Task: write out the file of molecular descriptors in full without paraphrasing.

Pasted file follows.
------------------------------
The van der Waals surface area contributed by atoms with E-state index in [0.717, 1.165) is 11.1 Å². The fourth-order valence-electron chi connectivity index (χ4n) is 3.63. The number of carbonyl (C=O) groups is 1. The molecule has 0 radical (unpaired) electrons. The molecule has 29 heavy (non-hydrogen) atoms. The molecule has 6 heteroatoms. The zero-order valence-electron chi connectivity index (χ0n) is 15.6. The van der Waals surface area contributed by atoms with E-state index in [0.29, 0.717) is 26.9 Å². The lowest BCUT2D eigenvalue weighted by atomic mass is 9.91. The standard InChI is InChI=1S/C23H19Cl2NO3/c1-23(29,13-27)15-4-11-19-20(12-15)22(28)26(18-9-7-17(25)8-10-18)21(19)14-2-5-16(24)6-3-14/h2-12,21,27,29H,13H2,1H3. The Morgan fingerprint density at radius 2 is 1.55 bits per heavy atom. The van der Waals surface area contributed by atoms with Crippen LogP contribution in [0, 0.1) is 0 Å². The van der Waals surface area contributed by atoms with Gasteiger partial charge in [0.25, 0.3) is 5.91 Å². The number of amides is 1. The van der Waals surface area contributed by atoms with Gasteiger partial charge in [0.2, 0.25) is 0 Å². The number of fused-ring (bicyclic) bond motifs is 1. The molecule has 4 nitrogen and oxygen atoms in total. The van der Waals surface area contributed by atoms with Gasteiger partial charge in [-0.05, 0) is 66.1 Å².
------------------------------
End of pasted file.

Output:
The van der Waals surface area contributed by atoms with E-state index in [0.717, 1.165) is 11.1 Å². The fourth-order valence-electron chi connectivity index (χ4n) is 3.63. The number of carbonyl (C=O) groups is 1. The molecule has 0 radical (unpaired) electrons. The molecule has 29 heavy (non-hydrogen) atoms. The molecule has 6 heteroatoms. The zero-order valence-electron chi connectivity index (χ0n) is 15.6. The van der Waals surface area contributed by atoms with E-state index in [0.29, 0.717) is 26.9 Å². The lowest BCUT2D eigenvalue weighted by atomic mass is 9.91. The standard InChI is InChI=1S/C23H19Cl2NO3/c1-23(29,13-27)15-4-11-19-20(12-15)22(28)26(18-9-7-17(25)8-10-18)21(19)14-2-5-16(24)6-3-14/h2-12,21,27,29H,13H2,1H3. The Morgan fingerprint density at radius 2 is 1.55 bits per heavy atom. The van der Waals surface area contributed by atoms with Crippen LogP contribution in [0, 0.1) is 0 Å². The van der Waals surface area contributed by atoms with Gasteiger partial charge in [0.25, 0.3) is 5.91 Å². The number of amides is 1. The van der Waals surface area contributed by atoms with Gasteiger partial charge in [0.2, 0.25) is 0 Å². The number of fused-ring (bicyclic) bond motifs is 1. The molecule has 4 nitrogen and oxygen atoms in total. The van der Waals surface area contributed by atoms with Gasteiger partial charge in [-0.05, 0) is 66.1 Å².